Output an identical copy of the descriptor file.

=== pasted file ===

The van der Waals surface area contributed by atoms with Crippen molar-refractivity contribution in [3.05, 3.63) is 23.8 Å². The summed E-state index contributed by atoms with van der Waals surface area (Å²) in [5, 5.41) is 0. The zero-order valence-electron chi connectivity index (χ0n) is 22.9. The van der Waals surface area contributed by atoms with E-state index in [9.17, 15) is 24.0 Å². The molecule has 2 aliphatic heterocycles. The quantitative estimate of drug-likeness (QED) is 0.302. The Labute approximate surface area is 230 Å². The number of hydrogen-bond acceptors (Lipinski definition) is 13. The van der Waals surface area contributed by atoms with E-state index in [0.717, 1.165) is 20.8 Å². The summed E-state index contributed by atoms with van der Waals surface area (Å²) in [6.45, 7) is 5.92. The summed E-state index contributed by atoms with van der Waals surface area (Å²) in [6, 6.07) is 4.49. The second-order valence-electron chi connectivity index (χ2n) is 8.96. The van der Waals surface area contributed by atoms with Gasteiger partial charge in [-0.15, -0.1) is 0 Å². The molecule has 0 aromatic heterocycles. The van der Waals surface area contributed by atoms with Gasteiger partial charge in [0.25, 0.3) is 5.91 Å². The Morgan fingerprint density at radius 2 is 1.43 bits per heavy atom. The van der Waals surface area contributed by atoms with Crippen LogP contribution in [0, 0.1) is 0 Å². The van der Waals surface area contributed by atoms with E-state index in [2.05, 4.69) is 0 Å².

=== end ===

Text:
The van der Waals surface area contributed by atoms with Crippen molar-refractivity contribution in [3.05, 3.63) is 23.8 Å². The summed E-state index contributed by atoms with van der Waals surface area (Å²) in [5, 5.41) is 0. The zero-order valence-electron chi connectivity index (χ0n) is 22.9. The van der Waals surface area contributed by atoms with E-state index in [9.17, 15) is 24.0 Å². The molecule has 2 aliphatic heterocycles. The quantitative estimate of drug-likeness (QED) is 0.302. The Labute approximate surface area is 230 Å². The number of hydrogen-bond acceptors (Lipinski definition) is 13. The van der Waals surface area contributed by atoms with E-state index in [0.717, 1.165) is 20.8 Å². The summed E-state index contributed by atoms with van der Waals surface area (Å²) in [6.45, 7) is 5.92. The summed E-state index contributed by atoms with van der Waals surface area (Å²) in [6, 6.07) is 4.49. The second-order valence-electron chi connectivity index (χ2n) is 8.96. The van der Waals surface area contributed by atoms with Gasteiger partial charge in [-0.15, -0.1) is 0 Å². The molecule has 0 aromatic heterocycles. The van der Waals surface area contributed by atoms with Gasteiger partial charge in [0.25, 0.3) is 5.91 Å². The Morgan fingerprint density at radius 2 is 1.43 bits per heavy atom. The van der Waals surface area contributed by atoms with Crippen LogP contribution in [0, 0.1) is 0 Å². The van der Waals surface area contributed by atoms with E-state index in [2.05, 4.69) is 0 Å².